Sometimes you can run into the opposite problem: a library might hold more than one copy of a book, making it difficult to ascertain which one was filmed. Occasionally there are clues in the images that can help you trace the item.

In the case of Shakespeare’s First Folio (STC 22273), EEBO tells us that it’s a copy from the Folger Shakespeare Library (see above), but if you search for “STC 22273” in the Folger’s catalog (; use the “call number (left-anchored)” search option), you’ll see that the library owns many copies of the First Folio. Returning to EEBO’s images, however, you can see that the photographer has, unusually, included the pastedown and flyleaves, and that on the pastedown is a bookplate for “Syston Park.” Doing an advanced search in the Folger catalog for both the call number “STC 22273” and for “Syston Park” in the “Folger Copy Notes” field, you’ll get a hit for copy number 7, which in its record identifies it as the one filmed in EEBO.

Frustratingly, the information about which copy was filmed is recorded in the UMI microfilm reels on the target card which typically is the first image filmed of an item, providing information about what is being imaged. As you can see from the picture below of the microfilm reader, the target card provides the copy number and the date it was filmed, but EEBO strips out most of the target cards from the images it provides.

4. What details get lost in an EEBO image?

Because EEBO is made up of digitized microfilms, some of which were done in the mid-twentieth century, details of books can get lost in the high-contrast black and white tiff files. Red ink, for instance, shows up as an unreadable grey. Comparing the black and white EEBO images of the almanac (STC 422) with the Folger’s color images of that very copy reveals the extent to which details can get lost:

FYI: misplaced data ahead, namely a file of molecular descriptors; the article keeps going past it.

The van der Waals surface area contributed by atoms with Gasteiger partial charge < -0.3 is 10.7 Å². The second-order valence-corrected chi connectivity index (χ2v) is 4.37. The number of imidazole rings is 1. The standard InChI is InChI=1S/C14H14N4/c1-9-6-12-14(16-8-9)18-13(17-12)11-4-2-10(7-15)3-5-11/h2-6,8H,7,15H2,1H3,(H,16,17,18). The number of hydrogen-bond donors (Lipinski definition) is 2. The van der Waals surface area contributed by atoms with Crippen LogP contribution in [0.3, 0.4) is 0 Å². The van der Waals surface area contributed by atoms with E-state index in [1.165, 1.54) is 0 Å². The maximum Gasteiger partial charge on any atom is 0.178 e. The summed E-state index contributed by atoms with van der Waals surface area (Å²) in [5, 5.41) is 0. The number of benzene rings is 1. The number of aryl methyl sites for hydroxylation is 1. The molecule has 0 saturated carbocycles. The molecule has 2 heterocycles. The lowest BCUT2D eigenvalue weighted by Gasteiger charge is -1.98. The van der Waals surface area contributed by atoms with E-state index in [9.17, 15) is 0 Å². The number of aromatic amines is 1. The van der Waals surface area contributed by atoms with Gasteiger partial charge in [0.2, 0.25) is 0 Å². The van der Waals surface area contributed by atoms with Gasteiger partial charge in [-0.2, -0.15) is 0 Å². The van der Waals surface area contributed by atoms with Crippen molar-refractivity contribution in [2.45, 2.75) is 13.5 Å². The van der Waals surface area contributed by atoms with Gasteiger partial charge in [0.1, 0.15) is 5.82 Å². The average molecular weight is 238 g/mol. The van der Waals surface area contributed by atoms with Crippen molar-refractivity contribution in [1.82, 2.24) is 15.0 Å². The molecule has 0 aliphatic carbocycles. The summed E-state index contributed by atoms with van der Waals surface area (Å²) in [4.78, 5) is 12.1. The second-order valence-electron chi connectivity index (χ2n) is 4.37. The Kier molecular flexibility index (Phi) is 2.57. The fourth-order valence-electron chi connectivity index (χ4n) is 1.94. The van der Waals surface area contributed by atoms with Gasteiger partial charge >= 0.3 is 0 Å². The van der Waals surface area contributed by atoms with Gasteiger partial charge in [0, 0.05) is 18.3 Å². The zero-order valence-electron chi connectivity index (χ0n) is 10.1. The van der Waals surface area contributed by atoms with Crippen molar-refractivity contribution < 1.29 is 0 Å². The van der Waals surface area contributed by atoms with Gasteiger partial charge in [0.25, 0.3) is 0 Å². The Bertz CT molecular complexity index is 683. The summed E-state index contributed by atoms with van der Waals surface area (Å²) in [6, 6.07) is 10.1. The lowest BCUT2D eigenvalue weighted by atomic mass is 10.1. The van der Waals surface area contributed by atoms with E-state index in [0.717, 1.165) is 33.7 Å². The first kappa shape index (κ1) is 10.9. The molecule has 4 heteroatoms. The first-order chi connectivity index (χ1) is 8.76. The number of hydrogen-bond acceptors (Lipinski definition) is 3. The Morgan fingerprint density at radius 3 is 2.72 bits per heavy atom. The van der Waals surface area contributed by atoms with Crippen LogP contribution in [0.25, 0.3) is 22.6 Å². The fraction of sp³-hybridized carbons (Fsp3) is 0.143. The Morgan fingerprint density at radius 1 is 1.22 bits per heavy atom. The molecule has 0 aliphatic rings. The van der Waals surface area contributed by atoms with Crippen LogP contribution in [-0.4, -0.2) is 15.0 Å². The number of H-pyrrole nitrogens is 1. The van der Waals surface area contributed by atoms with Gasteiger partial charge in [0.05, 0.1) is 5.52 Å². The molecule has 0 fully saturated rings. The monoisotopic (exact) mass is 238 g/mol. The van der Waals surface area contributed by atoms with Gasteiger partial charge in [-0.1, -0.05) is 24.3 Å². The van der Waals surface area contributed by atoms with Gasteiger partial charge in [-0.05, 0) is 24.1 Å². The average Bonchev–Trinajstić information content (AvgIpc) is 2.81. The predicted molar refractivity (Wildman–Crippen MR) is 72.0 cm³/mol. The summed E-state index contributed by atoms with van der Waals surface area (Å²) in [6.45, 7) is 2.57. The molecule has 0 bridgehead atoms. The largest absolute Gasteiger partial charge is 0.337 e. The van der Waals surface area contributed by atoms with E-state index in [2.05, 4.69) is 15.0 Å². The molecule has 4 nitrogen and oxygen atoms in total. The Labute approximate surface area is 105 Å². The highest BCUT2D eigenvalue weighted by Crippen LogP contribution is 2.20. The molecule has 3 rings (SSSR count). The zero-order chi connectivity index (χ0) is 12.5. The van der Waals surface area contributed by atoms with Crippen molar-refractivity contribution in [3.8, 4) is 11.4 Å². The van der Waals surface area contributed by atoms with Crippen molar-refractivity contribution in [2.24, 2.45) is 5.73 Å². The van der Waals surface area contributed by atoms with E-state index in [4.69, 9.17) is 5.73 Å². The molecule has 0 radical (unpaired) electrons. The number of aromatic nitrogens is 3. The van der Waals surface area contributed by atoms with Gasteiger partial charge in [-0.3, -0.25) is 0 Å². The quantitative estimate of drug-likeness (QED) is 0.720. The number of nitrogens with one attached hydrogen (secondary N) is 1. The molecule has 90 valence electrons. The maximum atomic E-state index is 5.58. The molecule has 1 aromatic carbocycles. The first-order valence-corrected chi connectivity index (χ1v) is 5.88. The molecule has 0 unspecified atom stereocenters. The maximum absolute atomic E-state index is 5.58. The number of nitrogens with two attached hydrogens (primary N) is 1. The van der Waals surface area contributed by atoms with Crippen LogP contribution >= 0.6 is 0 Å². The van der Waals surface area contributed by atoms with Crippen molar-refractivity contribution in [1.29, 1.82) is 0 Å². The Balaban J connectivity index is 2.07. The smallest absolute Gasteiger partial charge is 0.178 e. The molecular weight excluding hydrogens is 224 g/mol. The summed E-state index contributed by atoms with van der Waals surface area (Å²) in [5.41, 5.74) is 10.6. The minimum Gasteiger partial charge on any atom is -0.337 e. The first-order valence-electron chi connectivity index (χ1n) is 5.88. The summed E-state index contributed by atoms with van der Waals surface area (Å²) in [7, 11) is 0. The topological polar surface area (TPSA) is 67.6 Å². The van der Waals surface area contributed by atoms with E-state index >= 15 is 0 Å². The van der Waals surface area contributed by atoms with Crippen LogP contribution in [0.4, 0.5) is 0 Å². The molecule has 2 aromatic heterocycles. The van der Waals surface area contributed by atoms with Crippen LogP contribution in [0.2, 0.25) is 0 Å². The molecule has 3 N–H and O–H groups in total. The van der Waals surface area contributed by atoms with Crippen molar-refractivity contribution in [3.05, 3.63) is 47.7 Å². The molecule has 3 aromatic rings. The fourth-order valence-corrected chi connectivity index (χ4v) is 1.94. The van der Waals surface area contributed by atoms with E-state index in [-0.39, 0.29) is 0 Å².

The process of digitizing the microfilm can also introduce changes to the images. In the case of the third edition of Josuah Sylvester’s Lachrymae Lachrymarum (STC 23578), the white-on-black title page was mistakenly reversed. On the left is the title page as it appears in EEBO; on the right is how another copy of this edition appears in the Folger’s digitized holdings.

Since the original microfilms show the book correctly, it seems likely that either human error or algorithmic confusion during digitization turned the weird-looking white-on-black title page into a more “correct” (but wrong) image of black-on-white. It’s a mistake that is noticeable to users familiar with the mourning book tradition, or to those who note that having an engraved black-on-white title page in that style is atypical for the early 1600s. But to other users, it’s not necessarily an error that signals its presence. If you look at some other EEBO images of mourning books with white-on-black title pages, you’ll see that some of them are done correctly (STC 23577, STC 2451) while others have been reversed (STC 23576, 6256).